The story of the castle ruin of Vordingborg already starts when you catch the first glimpse of the Goose Tower. The iconic tower with the golden goose on top can be seen from a long distance. It is 650 years old and the only thing of the original medieval castle left above ground.
The Goose Tower is named after the golden goose Valdemar Atterdag placed on top to mock the German Hanseatic towns. In 1367, they sent Atterdag a declaration of war. But the Danish king was not scared. The original goose is lost in history. The current one is put up in 1871.
Read more about the Goose Tower.
Today, the Goose Tower is restored and part of the Danish Castle Centre. When you buy a ticket, access to the tower is included. If you go all the way to the top you can see the exhibition 'Under siege'. Here, an experience for all senses awaits you, when you witness a violent attack on the castle.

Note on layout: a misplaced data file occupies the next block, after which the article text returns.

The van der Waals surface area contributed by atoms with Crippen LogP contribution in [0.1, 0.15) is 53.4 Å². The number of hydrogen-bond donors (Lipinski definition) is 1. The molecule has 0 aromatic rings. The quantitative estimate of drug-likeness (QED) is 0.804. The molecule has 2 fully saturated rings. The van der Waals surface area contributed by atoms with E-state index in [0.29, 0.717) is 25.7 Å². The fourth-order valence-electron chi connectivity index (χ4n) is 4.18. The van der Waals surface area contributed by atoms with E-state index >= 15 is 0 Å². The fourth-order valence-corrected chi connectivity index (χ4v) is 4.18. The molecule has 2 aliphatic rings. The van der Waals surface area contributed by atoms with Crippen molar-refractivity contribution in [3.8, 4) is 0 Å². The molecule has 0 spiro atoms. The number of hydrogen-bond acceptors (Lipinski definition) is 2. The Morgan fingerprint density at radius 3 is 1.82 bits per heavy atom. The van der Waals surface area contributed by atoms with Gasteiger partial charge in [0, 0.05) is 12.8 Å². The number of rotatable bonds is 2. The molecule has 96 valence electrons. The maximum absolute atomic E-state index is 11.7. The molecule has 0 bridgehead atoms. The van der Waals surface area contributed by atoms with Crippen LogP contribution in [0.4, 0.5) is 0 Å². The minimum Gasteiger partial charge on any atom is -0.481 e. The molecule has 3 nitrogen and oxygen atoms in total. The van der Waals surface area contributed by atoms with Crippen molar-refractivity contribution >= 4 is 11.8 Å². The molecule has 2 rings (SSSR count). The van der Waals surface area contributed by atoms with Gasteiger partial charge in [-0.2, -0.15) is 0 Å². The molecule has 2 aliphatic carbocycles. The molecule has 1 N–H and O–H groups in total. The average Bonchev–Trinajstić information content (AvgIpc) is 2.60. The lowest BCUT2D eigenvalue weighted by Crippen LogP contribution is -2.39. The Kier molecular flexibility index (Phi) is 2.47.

At the foot of the Goose Tower, you can walk on top of the Saint Andrew church. The church was part of the castle and the ground swells with medieval graves. Locals were buried inside the church and in the graveyard outside. Where they were buried, depended heavily on their status. The richer or more important the deceased were, the closer a spot to the holiest they would get.
The remains of the church now lie under ground, but we have recreated the structure of it, so you can take a stroll around Saint Andrew above ground.
In the opposite end of the castle you can come close to the old ring wall, one of the first things to be dug out when archaeologists for the first time excavated at Vordingborg in the 1880s. Through the years, the walls have been restored to withstand wind and weather. Here, you can stand close to the ruins of the castle and enjoy the view over the water and the peninsula of Oringe.
Our iPad guide delivers the stories directly into your ears while you walk the castle ground. There is also a lot of fun for the children who can chase scary ghosts and monsters all over the castle ground.